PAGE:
slips she promised me? Just look how nice my others are
growing. The pink one is going to bloom."
"I'll bring you all the geranium slips at the Lake, if you
like. When I get rich, Ella May, I'll build you a big conservatory,
and I'll get every flower in the world in it for you. You
shall just live and sleep among posies. Is dinner ready,
Mother? Trouting's hungry work, I tell you. What paper is
He picked up a folded newspaper from the table.
"Oh, that's only an old Lake Advertiser," answered Mrs.
Phillips, as she placed the potatoes on the table and wiped her
moist, hot face with the corner of her gingham apron. "Letty
Mills brought it in around a parcel this morning. It's four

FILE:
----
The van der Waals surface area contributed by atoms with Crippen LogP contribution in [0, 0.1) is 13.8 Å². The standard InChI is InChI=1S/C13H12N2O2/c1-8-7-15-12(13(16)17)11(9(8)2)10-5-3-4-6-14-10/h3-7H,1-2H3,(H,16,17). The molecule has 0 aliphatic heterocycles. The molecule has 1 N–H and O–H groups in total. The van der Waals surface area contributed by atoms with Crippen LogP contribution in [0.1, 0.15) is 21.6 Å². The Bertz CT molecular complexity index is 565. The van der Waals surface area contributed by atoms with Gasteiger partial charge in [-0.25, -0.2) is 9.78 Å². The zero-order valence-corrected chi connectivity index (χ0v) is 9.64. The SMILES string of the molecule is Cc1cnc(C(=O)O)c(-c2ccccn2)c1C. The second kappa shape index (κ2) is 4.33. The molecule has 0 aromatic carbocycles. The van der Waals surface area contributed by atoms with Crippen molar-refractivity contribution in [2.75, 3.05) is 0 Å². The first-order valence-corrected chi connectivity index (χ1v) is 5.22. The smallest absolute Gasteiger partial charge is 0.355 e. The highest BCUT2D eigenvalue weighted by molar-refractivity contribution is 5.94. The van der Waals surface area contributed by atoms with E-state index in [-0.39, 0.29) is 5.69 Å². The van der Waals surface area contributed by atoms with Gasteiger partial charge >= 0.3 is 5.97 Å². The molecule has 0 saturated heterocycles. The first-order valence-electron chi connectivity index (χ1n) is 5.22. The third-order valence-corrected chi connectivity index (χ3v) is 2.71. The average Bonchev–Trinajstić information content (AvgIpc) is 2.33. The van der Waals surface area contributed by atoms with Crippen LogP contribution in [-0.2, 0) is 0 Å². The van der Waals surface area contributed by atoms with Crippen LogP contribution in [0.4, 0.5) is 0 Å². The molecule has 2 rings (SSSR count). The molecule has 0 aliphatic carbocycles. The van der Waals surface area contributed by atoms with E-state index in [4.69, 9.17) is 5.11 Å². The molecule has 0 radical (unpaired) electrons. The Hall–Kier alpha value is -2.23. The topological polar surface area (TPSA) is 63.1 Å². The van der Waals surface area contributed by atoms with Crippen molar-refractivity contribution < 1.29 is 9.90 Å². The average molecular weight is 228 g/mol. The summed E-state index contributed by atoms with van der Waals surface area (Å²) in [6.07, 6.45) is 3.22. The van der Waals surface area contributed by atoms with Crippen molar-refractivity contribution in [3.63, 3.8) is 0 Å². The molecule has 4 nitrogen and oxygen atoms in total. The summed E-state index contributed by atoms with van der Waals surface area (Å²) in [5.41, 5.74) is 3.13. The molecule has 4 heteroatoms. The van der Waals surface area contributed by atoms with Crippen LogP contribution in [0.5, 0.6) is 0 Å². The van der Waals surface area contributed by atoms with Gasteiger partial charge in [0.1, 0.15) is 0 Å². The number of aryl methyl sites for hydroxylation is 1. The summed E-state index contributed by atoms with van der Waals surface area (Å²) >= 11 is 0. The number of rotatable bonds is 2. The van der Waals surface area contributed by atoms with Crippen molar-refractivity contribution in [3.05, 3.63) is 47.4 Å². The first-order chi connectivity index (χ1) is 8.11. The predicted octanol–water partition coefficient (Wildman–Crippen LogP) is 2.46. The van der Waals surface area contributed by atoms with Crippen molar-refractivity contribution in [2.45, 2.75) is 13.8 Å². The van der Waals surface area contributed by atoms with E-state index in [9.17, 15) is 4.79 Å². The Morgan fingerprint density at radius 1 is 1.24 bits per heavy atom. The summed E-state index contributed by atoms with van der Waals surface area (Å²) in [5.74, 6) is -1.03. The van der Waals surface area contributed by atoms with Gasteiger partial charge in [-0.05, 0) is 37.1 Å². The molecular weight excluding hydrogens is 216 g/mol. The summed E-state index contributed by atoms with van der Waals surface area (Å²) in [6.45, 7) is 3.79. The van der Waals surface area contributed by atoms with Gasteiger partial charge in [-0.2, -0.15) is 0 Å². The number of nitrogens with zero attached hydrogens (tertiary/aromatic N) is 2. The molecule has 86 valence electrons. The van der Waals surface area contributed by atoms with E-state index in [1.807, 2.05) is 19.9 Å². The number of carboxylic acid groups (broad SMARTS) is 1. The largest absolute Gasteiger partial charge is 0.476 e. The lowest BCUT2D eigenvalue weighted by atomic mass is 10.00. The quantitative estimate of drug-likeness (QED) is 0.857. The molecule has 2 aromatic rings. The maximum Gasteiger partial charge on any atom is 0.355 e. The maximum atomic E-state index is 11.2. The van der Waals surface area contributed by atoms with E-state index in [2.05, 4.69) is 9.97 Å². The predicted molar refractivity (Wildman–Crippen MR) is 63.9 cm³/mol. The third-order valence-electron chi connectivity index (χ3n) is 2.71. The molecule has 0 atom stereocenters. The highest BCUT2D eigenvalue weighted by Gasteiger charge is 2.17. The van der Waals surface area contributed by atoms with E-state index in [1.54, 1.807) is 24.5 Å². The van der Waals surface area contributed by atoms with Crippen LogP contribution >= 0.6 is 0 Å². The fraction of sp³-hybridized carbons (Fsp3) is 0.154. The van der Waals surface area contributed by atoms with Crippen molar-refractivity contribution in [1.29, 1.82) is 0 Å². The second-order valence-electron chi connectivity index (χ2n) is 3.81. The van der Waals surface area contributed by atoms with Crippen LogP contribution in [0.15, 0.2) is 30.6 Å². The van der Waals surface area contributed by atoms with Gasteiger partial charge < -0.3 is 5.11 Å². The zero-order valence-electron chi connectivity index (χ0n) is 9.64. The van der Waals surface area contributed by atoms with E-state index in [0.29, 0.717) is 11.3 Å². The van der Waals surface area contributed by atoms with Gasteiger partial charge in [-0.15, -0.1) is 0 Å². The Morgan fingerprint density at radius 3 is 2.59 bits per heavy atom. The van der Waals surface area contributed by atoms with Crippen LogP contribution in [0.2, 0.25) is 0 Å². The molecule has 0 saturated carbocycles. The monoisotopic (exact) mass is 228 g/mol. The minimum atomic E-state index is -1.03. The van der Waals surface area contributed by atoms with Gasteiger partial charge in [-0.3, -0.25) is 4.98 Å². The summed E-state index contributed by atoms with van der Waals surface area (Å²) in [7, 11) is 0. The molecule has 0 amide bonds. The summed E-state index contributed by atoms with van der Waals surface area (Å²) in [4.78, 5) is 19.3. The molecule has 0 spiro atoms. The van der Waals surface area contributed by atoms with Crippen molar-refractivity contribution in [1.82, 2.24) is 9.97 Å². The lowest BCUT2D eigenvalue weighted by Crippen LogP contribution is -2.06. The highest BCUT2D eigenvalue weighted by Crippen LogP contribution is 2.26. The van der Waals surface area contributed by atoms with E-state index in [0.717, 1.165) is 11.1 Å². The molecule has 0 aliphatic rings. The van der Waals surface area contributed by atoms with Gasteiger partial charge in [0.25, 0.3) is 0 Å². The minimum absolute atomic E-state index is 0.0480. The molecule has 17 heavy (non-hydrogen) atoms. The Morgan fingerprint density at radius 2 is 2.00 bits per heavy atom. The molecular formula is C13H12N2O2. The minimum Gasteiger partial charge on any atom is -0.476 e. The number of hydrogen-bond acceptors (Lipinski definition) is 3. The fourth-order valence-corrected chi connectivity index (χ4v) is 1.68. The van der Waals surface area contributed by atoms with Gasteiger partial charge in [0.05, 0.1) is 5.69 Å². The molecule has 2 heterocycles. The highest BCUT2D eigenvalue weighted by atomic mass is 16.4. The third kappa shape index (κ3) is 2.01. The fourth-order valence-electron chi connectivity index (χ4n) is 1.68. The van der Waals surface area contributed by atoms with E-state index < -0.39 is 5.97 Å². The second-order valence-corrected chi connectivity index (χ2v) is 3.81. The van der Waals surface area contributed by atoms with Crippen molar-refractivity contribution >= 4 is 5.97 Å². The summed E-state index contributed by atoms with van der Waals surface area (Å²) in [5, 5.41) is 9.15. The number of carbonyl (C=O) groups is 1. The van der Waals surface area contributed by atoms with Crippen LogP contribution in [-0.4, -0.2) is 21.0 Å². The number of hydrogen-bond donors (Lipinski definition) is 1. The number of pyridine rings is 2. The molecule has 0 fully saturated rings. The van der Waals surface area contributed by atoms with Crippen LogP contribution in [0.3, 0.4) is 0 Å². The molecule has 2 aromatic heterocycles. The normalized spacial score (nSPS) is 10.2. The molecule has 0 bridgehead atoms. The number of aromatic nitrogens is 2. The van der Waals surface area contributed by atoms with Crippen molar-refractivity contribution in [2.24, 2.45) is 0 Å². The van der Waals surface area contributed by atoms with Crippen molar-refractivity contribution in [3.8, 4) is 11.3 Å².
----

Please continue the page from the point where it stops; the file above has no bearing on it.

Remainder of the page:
weeks old, but I kept it to read if I ever get time. It's so seldom
we see a paper of any kind nowadays. But I haven't looked at it
yet. Why, Danny, what on earth is the matter?"
For Dan, who had opened the paper and glanced over the
first page, suddenly gave a choked exclamation and turned
pale, staring stupidly at the sheet before him.
"See, Mother," he gasped, as she came up in alarm and
looked over his shoulder. This is what they read:
Anyone found fishing on my pond at Carleton after
date will be prosecuted according to law, without
respect of persons.
"Oh, Danny, what does it mean?"
Dan went and carefully closed the door of Ella May's room
before he replied. His face was pale and his voice shaky.
"Mean? Well, Mother, it just means that I've been stealing
Mr. Walters's trout all summer—stealing them. That's what
"Oh, Danny! But you didn't know."